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Patricia W. & J. Douglas Perry Library
WOMEN'S COUNCIL FOR INTERRACIAL COOPERATION
On April 17, 1945, eight black and eleven white women met in the vestry room of Ohef Sholom Temple in Norfolk. Mrs. W.T. Mason had invited these women in order to consider forming an interracial committee. All the women present were active in civic organizations, and came from different religious backgrounds. At that first meeting it was decided that such an interracial group could indeed be beneficial to Norfolk. Furthermore, they decided that their organization should be autonomous - not affiliated with any other organization, but working in cooperation with them. Mrs. Mason was appointed temporary chairman and the group held meetings in May, June, and September. The first two meetings were devoted to establishing a constitution and coming up with a name. By December, there were 86 members. Early in 1946, the WCIC was becoming active in the public school system, and worked with the public libraries and the Boy Scouts to notify the public of their humanitarian goals. These goals were:
The WCIC implemented these goals by calling attention to the need for more blacks in civic occupations; worked with health organizations in providing testing for diseases and public health information; held public meetings and other activities with nationally known speakers to advance the ideas of integration; and met with city officials concerning proper housing for the poor. For the first two years the group met in different churches and kept their files and printed materials in the homes of its officers and chairmen. Finally the WCIC was able to get space for an office and meetings at the YWCA. This lasted for several years. As stress in Norfolk over the desegregation of public schools reached a climax, the WCIC found itself pitted against many opponents of desegregation. It became more difficult to find meeting places open to such a group. Also, when they did find a place, they often could not advertise their meeting because of criticism and possible censure it would draw towards those who allowed such a meeting to take place at their establishment. Consequently, for a period of time, the WCIC worked more "behind the scenes" than in the public eye. However the effectiveness of the group endured and through their studies and reports of other cities with integrated school systems, the group helped Norfolk overcome the crisis in 1958 when the public high schools were shut down.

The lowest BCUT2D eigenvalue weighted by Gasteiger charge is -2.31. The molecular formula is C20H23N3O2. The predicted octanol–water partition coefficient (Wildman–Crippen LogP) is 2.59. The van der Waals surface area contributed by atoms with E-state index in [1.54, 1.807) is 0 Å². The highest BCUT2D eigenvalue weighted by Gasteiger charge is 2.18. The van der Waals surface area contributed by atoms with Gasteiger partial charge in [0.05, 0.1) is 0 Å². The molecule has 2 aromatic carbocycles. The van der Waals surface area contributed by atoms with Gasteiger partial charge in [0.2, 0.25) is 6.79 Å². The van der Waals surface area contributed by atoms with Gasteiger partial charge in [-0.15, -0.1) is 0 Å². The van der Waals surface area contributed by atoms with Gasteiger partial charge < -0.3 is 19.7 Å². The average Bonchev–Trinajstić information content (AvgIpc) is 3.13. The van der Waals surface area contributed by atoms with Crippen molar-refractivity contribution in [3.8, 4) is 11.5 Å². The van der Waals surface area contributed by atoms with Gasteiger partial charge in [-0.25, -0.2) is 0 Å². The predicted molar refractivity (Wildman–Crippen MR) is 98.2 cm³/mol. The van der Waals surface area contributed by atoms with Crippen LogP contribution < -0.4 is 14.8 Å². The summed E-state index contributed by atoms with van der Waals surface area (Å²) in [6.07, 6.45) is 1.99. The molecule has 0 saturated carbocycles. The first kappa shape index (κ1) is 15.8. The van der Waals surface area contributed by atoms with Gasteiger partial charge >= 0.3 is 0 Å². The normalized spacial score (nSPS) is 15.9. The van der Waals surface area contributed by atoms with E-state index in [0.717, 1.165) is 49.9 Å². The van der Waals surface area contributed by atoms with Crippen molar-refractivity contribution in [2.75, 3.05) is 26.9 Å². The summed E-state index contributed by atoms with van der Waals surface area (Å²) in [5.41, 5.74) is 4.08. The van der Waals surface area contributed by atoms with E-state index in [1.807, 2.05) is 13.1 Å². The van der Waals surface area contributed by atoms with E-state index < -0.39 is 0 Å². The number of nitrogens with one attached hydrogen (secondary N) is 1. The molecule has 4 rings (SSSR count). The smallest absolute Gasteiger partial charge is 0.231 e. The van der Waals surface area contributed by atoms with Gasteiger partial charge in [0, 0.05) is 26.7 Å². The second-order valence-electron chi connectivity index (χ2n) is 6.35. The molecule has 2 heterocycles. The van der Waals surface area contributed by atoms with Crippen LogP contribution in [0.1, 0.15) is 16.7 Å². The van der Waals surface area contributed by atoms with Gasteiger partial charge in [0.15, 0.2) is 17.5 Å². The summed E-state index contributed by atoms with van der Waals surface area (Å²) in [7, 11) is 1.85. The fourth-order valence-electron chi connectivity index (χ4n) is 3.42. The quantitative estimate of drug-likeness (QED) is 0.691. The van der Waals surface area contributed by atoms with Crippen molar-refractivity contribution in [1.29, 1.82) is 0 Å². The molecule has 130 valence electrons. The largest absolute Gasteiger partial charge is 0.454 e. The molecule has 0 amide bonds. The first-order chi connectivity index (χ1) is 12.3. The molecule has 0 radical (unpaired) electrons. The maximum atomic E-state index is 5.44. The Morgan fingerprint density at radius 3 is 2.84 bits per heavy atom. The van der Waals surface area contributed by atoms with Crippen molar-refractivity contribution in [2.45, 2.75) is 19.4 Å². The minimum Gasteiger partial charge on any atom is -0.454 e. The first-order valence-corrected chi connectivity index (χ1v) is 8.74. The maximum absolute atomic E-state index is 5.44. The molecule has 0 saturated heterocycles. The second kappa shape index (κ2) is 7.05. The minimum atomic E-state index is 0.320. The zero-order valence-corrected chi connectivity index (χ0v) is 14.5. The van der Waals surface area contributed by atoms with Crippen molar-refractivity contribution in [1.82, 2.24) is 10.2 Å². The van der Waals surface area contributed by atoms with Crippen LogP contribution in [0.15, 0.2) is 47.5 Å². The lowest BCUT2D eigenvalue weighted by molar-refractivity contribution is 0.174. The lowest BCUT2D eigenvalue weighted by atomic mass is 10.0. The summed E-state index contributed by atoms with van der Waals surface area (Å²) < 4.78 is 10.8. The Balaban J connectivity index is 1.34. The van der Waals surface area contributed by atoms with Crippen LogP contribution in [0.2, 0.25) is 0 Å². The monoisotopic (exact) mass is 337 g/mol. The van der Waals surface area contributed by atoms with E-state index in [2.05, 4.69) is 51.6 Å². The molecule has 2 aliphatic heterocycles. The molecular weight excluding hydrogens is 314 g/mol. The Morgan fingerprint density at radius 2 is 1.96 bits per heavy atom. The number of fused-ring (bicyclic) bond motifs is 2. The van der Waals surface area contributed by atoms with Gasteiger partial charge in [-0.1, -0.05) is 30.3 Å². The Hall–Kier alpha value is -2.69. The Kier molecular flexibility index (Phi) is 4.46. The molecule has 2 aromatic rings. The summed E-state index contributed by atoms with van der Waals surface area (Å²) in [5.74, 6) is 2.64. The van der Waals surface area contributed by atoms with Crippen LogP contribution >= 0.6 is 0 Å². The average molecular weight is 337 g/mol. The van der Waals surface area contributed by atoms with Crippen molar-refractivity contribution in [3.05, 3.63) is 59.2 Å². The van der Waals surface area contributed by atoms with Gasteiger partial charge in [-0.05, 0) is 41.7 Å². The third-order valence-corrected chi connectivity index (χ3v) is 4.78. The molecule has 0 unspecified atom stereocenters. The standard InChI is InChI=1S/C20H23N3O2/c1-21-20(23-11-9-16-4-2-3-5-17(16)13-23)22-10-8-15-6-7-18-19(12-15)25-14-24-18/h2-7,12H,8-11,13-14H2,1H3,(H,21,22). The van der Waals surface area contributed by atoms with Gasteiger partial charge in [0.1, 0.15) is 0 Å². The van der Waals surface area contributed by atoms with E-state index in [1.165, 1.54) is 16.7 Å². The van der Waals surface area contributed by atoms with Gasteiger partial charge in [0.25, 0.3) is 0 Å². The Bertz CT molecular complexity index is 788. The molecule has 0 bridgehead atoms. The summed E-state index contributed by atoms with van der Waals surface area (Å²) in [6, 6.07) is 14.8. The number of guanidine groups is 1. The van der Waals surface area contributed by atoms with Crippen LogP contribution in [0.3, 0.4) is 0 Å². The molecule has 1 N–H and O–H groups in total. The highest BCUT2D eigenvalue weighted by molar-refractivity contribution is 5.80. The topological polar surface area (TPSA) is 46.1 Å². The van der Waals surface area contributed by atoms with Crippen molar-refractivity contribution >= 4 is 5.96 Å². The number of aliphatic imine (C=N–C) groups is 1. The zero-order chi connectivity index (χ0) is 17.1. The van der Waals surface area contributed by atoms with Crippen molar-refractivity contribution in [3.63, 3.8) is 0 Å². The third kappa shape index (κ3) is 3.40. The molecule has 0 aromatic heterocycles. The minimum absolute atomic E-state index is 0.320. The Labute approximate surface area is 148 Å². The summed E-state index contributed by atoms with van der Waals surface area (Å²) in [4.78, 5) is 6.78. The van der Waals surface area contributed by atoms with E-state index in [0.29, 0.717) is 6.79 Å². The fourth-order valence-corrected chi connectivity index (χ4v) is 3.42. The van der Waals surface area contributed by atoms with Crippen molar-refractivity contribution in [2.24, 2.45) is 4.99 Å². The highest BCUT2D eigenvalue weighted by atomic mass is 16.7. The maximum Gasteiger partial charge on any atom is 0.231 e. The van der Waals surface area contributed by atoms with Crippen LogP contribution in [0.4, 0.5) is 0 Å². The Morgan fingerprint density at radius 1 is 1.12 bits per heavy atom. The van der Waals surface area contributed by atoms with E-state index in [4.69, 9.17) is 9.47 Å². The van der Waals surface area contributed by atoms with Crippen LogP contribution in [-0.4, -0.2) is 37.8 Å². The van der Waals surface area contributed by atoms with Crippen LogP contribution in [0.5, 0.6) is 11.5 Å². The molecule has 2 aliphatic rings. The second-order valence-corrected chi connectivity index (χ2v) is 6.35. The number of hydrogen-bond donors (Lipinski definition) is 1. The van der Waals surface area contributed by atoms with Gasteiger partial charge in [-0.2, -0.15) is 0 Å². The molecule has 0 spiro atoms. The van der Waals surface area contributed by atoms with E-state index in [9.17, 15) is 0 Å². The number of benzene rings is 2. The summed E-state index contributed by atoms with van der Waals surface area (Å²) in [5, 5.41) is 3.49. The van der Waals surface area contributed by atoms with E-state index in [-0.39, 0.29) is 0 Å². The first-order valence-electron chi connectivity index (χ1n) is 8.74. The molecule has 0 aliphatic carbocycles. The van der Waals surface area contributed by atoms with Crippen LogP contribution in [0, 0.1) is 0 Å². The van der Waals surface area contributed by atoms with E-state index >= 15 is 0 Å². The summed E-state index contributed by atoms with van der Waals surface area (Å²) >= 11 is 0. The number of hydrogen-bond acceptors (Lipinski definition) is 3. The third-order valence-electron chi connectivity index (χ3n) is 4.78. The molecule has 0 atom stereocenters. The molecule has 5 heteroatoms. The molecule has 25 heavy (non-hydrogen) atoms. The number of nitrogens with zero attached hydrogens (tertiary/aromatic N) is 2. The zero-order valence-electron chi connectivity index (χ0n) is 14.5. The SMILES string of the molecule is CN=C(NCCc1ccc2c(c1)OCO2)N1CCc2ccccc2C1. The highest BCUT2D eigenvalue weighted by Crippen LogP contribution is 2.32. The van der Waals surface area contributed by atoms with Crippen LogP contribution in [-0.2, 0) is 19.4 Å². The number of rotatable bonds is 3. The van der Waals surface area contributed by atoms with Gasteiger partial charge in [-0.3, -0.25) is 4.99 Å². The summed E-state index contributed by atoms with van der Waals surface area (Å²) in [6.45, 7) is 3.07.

Scope and Contents
The Women's Council for Interracial Cooperation (WCIC) was an organization of white and black women devoted to fostering racial harmony. The papers, dated 1959 to 1961, include the organization's constitution, minutes of meetings, correspondence, speeches, annual reports, member lists, booklets, pamphlets, programs, invitations, newspaper clippings and published articles. Of interest is a transcribed panel report titled, "How Norfolk Opened Her Schools," dated February 2, 1959 and Susan Slaughter's personal account of the "First Fifteen Years of WCIC." Also of note is the material relating to the inception and early history of the Human Relations Council, which superseded the WCIC.
Donated to Old Dominion University in 1982 by Mrs. Hyman M. Silverman, the President of the Organization from 1955 to 1957.
Open to researchers without restrictions. Questions on literary property rights should be directed to the Special Collections Librarian.
One Hollinger Documents Case
Folder 1 Annual Reports, Constitution, Rules, Origins,